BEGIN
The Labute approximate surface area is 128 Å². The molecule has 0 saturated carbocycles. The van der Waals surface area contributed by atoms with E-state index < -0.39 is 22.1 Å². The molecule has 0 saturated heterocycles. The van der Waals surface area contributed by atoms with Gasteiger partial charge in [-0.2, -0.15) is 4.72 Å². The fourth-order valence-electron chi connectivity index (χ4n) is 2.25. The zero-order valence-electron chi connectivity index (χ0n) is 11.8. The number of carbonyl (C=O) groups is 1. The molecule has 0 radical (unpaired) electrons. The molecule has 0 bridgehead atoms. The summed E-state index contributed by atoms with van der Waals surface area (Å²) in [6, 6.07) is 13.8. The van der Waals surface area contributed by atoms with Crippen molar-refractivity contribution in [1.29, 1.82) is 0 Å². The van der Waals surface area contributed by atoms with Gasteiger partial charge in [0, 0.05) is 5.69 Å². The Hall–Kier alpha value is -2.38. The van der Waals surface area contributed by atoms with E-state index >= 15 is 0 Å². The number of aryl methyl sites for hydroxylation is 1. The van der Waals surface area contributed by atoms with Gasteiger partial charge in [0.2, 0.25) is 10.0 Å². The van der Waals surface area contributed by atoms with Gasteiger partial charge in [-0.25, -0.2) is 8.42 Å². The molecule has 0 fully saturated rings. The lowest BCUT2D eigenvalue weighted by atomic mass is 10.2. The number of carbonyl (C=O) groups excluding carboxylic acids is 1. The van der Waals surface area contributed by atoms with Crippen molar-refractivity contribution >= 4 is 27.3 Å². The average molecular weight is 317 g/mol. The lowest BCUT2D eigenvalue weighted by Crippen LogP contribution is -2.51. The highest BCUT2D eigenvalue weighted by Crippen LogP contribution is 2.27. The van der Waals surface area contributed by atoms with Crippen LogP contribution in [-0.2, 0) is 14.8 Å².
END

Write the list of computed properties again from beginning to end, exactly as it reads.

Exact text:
The Labute approximate surface area is 128 Å². The molecule has 0 saturated carbocycles. The van der Waals surface area contributed by atoms with E-state index < -0.39 is 22.1 Å². The molecule has 0 saturated heterocycles. The van der Waals surface area contributed by atoms with Gasteiger partial charge in [-0.2, -0.15) is 4.72 Å². The fourth-order valence-electron chi connectivity index (χ4n) is 2.25. The zero-order valence-electron chi connectivity index (χ0n) is 11.8. The number of carbonyl (C=O) groups is 1. The molecule has 0 radical (unpaired) electrons. The molecule has 0 bridgehead atoms. The summed E-state index contributed by atoms with van der Waals surface area (Å²) in [6, 6.07) is 13.8. The van der Waals surface area contributed by atoms with Crippen molar-refractivity contribution in [1.29, 1.82) is 0 Å². The van der Waals surface area contributed by atoms with Gasteiger partial charge in [0, 0.05) is 5.69 Å². The Hall–Kier alpha value is -2.38. The van der Waals surface area contributed by atoms with E-state index >= 15 is 0 Å². The number of aryl methyl sites for hydroxylation is 1. The van der Waals surface area contributed by atoms with Gasteiger partial charge in [0.2, 0.25) is 10.0 Å². The van der Waals surface area contributed by atoms with Gasteiger partial charge in [-0.25, -0.2) is 8.42 Å². The molecule has 0 fully saturated rings. The lowest BCUT2D eigenvalue weighted by atomic mass is 10.2. The number of carbonyl (C=O) groups excluding carboxylic acids is 1. The van der Waals surface area contributed by atoms with Crippen molar-refractivity contribution >= 4 is 27.3 Å². The average molecular weight is 317 g/mol. The lowest BCUT2D eigenvalue weighted by Crippen LogP contribution is -2.51. The highest BCUT2D eigenvalue weighted by Crippen LogP contribution is 2.27. The van der Waals surface area contributed by atoms with Crippen LogP contribution in [-0.2, 0) is 14.8 Å².